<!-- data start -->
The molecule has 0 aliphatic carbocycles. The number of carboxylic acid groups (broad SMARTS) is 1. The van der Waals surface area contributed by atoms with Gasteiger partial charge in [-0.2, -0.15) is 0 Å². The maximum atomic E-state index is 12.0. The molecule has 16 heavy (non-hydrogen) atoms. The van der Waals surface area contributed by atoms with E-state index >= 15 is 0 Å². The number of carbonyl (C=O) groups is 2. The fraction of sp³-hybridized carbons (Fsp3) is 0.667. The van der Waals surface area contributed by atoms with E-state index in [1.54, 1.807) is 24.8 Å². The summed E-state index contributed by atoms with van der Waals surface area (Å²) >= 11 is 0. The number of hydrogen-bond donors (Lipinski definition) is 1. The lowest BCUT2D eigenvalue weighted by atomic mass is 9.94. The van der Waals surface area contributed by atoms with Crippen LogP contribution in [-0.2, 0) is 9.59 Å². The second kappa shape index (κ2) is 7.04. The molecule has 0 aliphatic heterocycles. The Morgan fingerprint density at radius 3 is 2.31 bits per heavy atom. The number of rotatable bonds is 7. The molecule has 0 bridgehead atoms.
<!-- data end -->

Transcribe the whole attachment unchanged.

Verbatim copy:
The molecule has 0 aliphatic carbocycles. The number of carboxylic acid groups (broad SMARTS) is 1. The van der Waals surface area contributed by atoms with Gasteiger partial charge in [-0.2, -0.15) is 0 Å². The maximum atomic E-state index is 12.0. The molecule has 16 heavy (non-hydrogen) atoms. The van der Waals surface area contributed by atoms with E-state index >= 15 is 0 Å². The number of carbonyl (C=O) groups is 2. The fraction of sp³-hybridized carbons (Fsp3) is 0.667. The van der Waals surface area contributed by atoms with E-state index in [1.54, 1.807) is 24.8 Å². The summed E-state index contributed by atoms with van der Waals surface area (Å²) >= 11 is 0. The number of hydrogen-bond donors (Lipinski definition) is 1. The lowest BCUT2D eigenvalue weighted by atomic mass is 9.94. The van der Waals surface area contributed by atoms with Crippen LogP contribution in [-0.2, 0) is 9.59 Å². The second kappa shape index (κ2) is 7.04. The molecule has 0 aliphatic heterocycles. The Morgan fingerprint density at radius 3 is 2.31 bits per heavy atom. The number of rotatable bonds is 7. The molecule has 0 bridgehead atoms.